I have seen some startling statistics on social media usage recently. I have attended social media seminars full of small business owners palpably energized by hearing about the cascade of potential business in the social media universe. I can see them thinking “Is this as amazing as it sounds?” and/or “How do I do this?”
You may know the old saying, “There are lies, there are damned lies, and then there are statistics”. It is also true that statistics can be manipulated to say almost anything. However, the beauty of social media is that there are a lot of third party measures available to mitigate the filters of proprietary statistical analysis. In other words - you can believe the hype.
Here are the highlights:
·2 billion people worldwide now have Internet access.
·There are over 500 million Facebook users and 200 million Twitter users worldwide.
·70 billion minutes per month are spent on Facebook alone! 70 Billion! That is more than all the Google, Yahoo and Microsoft-related websites combined.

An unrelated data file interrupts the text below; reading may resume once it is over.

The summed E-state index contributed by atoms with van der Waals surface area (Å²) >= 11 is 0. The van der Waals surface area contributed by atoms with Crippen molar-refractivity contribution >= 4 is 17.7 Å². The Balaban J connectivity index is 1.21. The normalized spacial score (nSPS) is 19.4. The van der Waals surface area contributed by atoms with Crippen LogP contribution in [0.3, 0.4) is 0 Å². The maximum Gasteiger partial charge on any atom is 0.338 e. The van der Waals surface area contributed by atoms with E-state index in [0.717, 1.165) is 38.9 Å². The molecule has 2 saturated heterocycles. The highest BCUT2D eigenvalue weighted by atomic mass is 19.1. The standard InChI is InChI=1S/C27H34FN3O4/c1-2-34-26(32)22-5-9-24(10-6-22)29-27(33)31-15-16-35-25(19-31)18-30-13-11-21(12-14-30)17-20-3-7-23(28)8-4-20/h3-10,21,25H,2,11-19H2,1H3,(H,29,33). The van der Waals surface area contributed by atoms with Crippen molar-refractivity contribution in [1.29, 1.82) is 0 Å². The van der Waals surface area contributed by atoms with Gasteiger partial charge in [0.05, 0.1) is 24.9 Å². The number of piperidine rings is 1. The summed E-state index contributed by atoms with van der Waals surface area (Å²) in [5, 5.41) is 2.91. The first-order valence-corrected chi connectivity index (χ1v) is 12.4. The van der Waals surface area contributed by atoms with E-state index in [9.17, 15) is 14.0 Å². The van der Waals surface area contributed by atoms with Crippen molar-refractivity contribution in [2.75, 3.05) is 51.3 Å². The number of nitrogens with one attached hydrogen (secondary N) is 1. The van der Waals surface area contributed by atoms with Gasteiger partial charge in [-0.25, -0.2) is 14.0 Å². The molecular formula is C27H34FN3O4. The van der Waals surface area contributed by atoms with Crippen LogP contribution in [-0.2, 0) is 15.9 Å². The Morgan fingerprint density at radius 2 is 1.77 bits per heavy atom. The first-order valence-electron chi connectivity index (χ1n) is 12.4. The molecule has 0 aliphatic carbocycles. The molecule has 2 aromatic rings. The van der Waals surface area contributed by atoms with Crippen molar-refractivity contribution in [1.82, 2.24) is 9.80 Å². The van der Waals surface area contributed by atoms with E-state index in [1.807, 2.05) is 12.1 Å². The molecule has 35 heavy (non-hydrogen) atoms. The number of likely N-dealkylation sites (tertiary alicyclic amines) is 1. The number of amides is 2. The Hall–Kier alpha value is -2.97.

·More than 70% of online Americans visit blogs, online communities, and social networks regularly. These sites influence the buying choices and preferences of 47% of users.
·As you would expect, 20-45 year olds visit blogs, online communities, and social networks the most – at a rate of approximately 80%.
·Over 50% of the 45+ crowd are visiting the same sites. This is the fastest growing demographic in the social media universe.
·Nearly 4 out of 5 web users visit a social networking site on a monthly basis.
·As detailed in the social media guidebook, TwittFaced, social media is not the place that people get away from businesses. According to research by Cone Inc., 93% of Americans believe that companies should be interacting in the social media space.